Ibrahimovic signed for PSG for a figure estimated at £20m, with reports claiming that he would be the world’s second highest paid player next to Samuel Eto’o, the man whom had one Champions League titles with two of the teams Ibrahimovic had failed with.
Ibra’s first season has seen him score 25 goals so far, but where he scored two against Lorient, two against a weakened Lille and three against Valenciennes, his performances against league contenders such as Lyon and Saint Etiene have been lacklustre. Ibrahimovic then squandered a number of decent chances in the first leg Champions League tie against Barcelona; however, his goal appeared to be offside. He was fortunate: the assistant referee’s error saw a poor game change into a triumph.
Ibrahimovic has appeared egotistic, uncontrollable and inconsistent throughout his career, but with PSG still firmly in the Champions League and top of Ligue 1, Ibrahimovic may finally be able to muster some sort of performance on Europe’s top stage.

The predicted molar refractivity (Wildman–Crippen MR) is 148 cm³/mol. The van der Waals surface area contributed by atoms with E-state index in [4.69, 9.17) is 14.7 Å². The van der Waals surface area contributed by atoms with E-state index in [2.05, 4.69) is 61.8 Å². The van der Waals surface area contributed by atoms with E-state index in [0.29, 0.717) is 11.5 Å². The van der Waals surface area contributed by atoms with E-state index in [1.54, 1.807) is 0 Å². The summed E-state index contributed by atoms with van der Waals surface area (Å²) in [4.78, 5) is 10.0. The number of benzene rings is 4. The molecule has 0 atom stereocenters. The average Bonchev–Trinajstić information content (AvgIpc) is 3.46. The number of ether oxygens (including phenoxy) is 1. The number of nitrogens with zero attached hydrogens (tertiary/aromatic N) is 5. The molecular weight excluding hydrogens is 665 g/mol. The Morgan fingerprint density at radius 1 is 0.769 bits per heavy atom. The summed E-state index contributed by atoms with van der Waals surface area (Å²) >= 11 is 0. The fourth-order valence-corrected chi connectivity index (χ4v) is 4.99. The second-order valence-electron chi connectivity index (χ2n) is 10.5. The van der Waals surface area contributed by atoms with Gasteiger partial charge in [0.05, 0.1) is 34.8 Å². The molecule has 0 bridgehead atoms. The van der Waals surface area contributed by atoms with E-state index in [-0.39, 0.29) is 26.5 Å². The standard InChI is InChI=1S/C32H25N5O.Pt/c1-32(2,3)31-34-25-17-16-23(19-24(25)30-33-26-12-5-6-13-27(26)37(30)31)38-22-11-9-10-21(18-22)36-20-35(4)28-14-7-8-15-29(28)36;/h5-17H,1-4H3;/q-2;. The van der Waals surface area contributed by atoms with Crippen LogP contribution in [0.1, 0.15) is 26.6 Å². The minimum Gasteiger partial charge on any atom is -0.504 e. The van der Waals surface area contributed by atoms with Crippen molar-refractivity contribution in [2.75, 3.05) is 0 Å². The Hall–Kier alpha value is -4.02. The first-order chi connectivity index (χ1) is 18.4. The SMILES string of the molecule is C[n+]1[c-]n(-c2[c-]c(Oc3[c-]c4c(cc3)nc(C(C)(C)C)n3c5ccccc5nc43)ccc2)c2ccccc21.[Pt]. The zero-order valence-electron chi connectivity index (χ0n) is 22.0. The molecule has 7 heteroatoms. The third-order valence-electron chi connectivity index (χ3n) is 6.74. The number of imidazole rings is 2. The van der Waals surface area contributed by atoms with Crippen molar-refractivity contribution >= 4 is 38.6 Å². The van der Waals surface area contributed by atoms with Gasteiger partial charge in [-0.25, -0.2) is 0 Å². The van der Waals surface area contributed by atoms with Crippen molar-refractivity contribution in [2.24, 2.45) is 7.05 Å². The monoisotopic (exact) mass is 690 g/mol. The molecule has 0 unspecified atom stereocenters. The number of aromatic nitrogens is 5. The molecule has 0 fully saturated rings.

Having scored over 250 goals in over 500 appearances Ibrahimovic is, on the whole, a lethal striker. However, can it be argued that this man is worth his place within the world’s elite?
Having won just three games out of 18 against former clubs Ibra appears to lack quality against the bigger sides. His 25 goals in a less respected French league proves timid in comparison to Luis Suarez’s 22 in the Premier League, Radamel Falcao’s likewise total for Atletico Madrid, Lionel Messi’s magical tally of 43 goals or even Robert Lewandowski’s 20 goals in the Bundesliga.
Ibrahimovic holds a formidable reputation, but some would argue that many others are just as good, if not better than the prolific Swede.